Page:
Dripping drain valve is quick, inexpensive fix

Q: I read your column on draining a water heater and it worked great. However, as I went to turn off the plastic drain faucet, it continued to drip. Is there a washer or something I can replace, or will this turn into a long, drawn-out project?

A: Your plastic drain valve is a one-piece throwaway, so you will need to buy a new one. You can do so for less than $10, or you can upgrade to a ball valve for a few dollars more.

The nice thing about the ball valve is that when the valve is open, it has a clear opening that allows you direct access to the tank (so you can loosen sediment if you choose) and also has less chance of clogging. The danger of a ball valve, however, is that since it opens and closes with a 90-degree turn of the handle, it can quickly scald any curious children. If you are going to use a ball valve for the water heater’s drain, install a cap on it so that if a child does throw the handle, the hot water won’t rush out.

Installing the new drain valve is as easy as unscrewing the old one and screwing in the new one. If you prefer not to drain the heater, you needn’t do so — the pressure just needs to be relieved.

Turn off the cold water supply valve to the water heater and then open a hot water faucet in the house to relieve the pressure. Then close the hot water faucet after the water stops coming out of it (this will also stop air from entering the system). Now when you unscrew the drain valve, you will only get a few cups of water that come out of it.

If you are replacing the drain valve with a plastic valve, you can screw it directly into the tank. If you plan to use a ball valve, you will need to install a nipple into the tank before you screw on the ball valve. With either installation, you will need to wrap the threads with Teflon tape.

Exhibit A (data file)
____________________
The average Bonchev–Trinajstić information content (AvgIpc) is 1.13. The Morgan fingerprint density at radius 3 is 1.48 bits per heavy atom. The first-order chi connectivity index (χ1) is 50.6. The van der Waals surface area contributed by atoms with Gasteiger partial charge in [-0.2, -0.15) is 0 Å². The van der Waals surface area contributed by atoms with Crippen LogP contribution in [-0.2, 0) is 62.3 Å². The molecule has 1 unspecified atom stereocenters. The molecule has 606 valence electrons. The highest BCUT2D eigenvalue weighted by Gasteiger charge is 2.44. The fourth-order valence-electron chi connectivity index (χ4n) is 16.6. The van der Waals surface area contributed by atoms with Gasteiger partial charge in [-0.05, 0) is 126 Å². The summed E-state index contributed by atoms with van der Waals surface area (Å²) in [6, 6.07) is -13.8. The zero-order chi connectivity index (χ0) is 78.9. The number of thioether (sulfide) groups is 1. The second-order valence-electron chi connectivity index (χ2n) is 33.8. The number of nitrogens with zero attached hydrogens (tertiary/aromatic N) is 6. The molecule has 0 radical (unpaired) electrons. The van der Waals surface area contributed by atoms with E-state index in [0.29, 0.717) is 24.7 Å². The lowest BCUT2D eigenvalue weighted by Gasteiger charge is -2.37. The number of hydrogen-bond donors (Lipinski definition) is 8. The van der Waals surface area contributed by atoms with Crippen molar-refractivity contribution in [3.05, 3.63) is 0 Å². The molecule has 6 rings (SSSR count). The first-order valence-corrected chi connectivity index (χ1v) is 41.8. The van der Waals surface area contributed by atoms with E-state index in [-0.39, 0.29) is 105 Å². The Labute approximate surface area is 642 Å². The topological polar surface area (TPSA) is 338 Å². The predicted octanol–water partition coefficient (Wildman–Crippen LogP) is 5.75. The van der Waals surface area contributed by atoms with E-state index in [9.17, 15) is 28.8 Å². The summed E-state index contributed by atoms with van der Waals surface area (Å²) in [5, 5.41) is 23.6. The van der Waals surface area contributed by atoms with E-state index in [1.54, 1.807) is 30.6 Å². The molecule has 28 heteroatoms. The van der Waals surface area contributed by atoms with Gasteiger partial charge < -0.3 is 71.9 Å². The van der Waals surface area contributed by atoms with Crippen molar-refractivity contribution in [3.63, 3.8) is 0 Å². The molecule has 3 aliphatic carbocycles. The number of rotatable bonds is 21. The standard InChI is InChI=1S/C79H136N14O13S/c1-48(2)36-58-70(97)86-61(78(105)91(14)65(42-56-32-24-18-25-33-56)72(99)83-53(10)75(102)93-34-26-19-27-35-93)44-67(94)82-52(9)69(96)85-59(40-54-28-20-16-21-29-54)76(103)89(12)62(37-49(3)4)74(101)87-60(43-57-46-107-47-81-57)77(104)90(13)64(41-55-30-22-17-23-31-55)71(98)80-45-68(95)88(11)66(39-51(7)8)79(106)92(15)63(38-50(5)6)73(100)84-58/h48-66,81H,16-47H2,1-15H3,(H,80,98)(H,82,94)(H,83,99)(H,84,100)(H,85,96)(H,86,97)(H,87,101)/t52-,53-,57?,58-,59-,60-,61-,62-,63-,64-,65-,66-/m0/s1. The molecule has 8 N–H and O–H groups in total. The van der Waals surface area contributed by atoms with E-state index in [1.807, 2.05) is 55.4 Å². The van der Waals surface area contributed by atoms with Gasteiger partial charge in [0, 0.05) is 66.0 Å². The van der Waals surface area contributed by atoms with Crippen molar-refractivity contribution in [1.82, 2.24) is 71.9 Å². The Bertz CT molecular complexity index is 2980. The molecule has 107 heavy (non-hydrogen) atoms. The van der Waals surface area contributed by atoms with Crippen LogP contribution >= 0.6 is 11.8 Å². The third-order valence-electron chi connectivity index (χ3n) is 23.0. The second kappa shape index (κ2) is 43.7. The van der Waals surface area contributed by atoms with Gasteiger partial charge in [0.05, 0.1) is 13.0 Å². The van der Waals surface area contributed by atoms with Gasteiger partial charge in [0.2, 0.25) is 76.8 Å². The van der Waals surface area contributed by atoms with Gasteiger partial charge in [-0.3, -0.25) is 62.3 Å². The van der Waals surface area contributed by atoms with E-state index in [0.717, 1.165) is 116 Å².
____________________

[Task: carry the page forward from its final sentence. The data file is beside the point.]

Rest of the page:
Having a ball now? You can have even more fun by testing your TPR (temperature and pressure relief) valve. This valve is a safety feature that opens when the temperature or pressure inside the tank is too high.

When the valve opens, the hot water exits the tank through the valve and is piped to drain outside the house. Not having an operational TPR valve can mean a flood if the pressure blows off the drain valve or even an explosion.

To test the temperature and pressure relief valve, lift up on the metal lever. You should get a healthy flow of water out of the discharge pipe. If not, the temperature and pressure relief valve may be broken or blocked and should be replaced.

TPR valves are prone to leaking once you test them. If it leaks after you test it, try opening and closing the valve several times. If that doesn’t work, use a hammer and try gently tapping the TPR valve on the top of the lever. If it still leaks, lucky you. You get to replace it (remember to turn the water heater off before you replace the valve).

The valve just unscrews but, first, you must free it from the discharge pipe. You may get lucky and have it connected to the discharge pipe by way of a copper flex line. This will just unscrew from the valve, and it makes for a quick replacement. If the valve is connected to the discharge line by way of soldering, you’ll have to break out the torch and sweat it out.

The discharge line must be gravity-fed, which means there can be no rise in the line. It cannot have a rise in it where water could be trapped, preventing easy egress.

Mike Klimek is a licensed contractor and owner of Las Vegas Handyman. Questions may be sent by email to handymanoflasvegas@msn.com. Or, mail to 4710 W. Dewey Drive, No. 100, Las Vegas, NV 89118. His web address is www.handymanoflasvegas.com.

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